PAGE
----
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trial and errorVersuch und Irrtum (ger.)

  • With reference to the theory that a primitive form of learning results, over a series of trials, from erroneous random responses to a problem being replaced by the correct response, rather than from insight. (OED 2012)

    They may be all readily solved by the following easy rule of Double Position, sometimes called Trial-and-Error.

    Hutton, C. (1806). A Course of Mathematics for Use of Academies as Well as Private Tuition, vol. 1, 5th ed.: 256.


    The process [of carrying a stick by a dog] was throughout one of trial and error; gradually he found the most comfortable way of carrying that stick, and adopted it. Incidentally he was solving in a practical way a problem in mechanics; he was finding the centre of gravity of the stick.

    Lloyd Morgan, C. (1894). Introduction to Comparative Psychology: 241.


    If the method of trial and error, with accidental success, be the method of acquiring associations among the animals, the slow progress of primitive man, the long time between stone age and iron age, for instance, becomes suggestive.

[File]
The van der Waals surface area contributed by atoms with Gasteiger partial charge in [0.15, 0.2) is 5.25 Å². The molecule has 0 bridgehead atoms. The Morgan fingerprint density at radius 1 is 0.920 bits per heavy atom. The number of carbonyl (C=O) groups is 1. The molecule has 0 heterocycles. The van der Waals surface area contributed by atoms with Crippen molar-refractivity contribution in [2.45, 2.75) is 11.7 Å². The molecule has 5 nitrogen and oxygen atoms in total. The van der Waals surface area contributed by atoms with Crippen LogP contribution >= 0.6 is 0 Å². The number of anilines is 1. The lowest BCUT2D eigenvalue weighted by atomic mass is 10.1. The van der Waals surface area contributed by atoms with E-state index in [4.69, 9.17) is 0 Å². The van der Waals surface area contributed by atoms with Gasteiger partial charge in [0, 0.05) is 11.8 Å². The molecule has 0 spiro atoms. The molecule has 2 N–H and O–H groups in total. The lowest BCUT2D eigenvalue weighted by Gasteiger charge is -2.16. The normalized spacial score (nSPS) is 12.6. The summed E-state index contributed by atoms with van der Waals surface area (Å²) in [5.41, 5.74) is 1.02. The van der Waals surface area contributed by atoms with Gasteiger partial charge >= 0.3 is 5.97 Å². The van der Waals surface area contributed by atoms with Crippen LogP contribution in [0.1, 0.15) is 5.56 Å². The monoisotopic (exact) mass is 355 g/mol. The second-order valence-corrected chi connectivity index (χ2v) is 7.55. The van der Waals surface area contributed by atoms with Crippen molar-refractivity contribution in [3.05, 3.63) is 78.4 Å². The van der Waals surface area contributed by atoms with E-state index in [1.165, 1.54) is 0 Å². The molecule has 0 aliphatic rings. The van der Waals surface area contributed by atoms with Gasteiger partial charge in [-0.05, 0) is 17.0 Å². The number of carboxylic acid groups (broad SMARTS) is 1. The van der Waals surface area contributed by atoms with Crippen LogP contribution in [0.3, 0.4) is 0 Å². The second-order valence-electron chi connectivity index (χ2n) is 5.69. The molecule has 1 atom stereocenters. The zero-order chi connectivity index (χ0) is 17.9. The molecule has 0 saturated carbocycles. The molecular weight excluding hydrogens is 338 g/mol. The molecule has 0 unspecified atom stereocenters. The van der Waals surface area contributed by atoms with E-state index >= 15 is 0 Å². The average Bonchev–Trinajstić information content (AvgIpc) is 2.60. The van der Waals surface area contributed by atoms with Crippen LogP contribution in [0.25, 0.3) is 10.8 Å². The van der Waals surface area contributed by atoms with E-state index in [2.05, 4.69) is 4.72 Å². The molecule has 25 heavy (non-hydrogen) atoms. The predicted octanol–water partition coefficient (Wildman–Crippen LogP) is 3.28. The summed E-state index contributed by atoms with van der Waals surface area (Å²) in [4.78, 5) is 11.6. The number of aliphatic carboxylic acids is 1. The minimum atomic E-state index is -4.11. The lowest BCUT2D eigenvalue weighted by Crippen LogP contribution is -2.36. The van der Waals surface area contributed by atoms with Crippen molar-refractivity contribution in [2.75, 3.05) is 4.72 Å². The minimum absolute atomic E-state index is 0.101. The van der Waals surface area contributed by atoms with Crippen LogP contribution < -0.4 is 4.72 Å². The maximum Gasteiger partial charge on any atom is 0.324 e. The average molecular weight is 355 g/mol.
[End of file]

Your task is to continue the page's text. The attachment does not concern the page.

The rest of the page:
Thorndike, E.L. (1898). Animal Intelligence: 105-6.


    the method of varied trial and error with the utilization of chance success, is a lengthy and somewhat clumsy process; but it suffices.

    Lloyd Morgan, C. (1900). Animal Behaviour: 139.


    This method of learning may be called the method of trial and error […] or […] the animal method of learning.

    Thorndike, E.L. (1901). The Human Nature Club. An Introduction to the Study of Mental Life: 38


    trial and error learning The development of an association between a stimulus and an independent activity as the result of reinforcement q. v. during appetitive behaviour.

    Lincoln, R.J., Boxshall, G.A. & Clark, P.F. (1982). A Dictionary of Ecology, Evolution and Systematics: 251.